1. Fruit salad or beefy steak?
I guess both… I can’t decide!!
2. What bowls have you ridden in Greece and what’s your favourite one?
I’ve ridden most of them but my two favourite ones are latraac and the blue enigma bowl which is super hard to ride!
3. Do’s and Don’ts for bowl riding
l’m gonna talk about the (Don’ts) only. If you are not feeling hundred percent your body do not drop in the ramp, just let it go. There is always next time. That’s my first rule to everything.
4. 4 down?
Yeah! I started riding 4 down last year and it’s way better than the usual grind wheel setup. You can turn really fast and it’s perfect for bowl and stuff l think.
5. What does dkms stand for?
There is not any deep meaning behind it, it’s just my last name. (Diakoumeas) hehe!
After experiencing the weight of the situation first hand we decided to find out more about the causes and effects of the oil spill from the Agia Zoni II… Everybody seemed pretty content to point their fingers at the state and the boat owner, but where do we factor into any of this? In this video we tried to understand more about the cleanup process and our roles as citizens 📹 Please share! 😢🇬🇷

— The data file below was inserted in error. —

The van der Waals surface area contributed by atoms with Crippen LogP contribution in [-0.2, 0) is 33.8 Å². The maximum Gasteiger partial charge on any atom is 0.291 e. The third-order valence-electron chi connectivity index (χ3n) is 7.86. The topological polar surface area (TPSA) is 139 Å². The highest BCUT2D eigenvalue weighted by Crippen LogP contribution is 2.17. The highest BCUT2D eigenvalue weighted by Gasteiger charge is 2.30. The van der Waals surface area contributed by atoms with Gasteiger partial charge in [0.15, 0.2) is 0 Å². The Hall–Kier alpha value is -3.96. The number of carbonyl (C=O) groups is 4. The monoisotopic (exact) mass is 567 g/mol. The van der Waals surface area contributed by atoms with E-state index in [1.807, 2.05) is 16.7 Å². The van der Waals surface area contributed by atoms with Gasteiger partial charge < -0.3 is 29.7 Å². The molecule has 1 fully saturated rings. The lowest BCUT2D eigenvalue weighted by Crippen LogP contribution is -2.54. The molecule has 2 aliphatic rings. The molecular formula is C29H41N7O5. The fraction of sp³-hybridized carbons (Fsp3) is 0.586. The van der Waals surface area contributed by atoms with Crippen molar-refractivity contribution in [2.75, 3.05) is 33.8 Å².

Do we have a say? Do we have the power to change the way our society depends on oil? We really weren’t sure, so we went to get our hands dirty again, this time with a little help from our homies… But the problem was still there. The undeniable stench of environmental destruction and carelessness was as prominent as the week before.
The only thing that had changed was our perception of the risk. Some people even got back into the sea as if it had never happened. Are we going to just sweep it under the carpet and forget about it? Or is there something we can do to change our impact on the ecosystem?
Special thanks to Georges Alexandre Kyriakides Solon Lalas Renee Avloniti and Thanasis Arampouli for getting your hands dirty! And The Velvoids for contributing their eco friendly tunage to our cause!
For anyone who doesn’t already know, the oil spill has now reached beaches more than 100km away, turning Athens’ beautiful southern beaches into tar covered danger zones🛢😢🇬🇷 This is our video that explores the places and people affected 📹 Please share!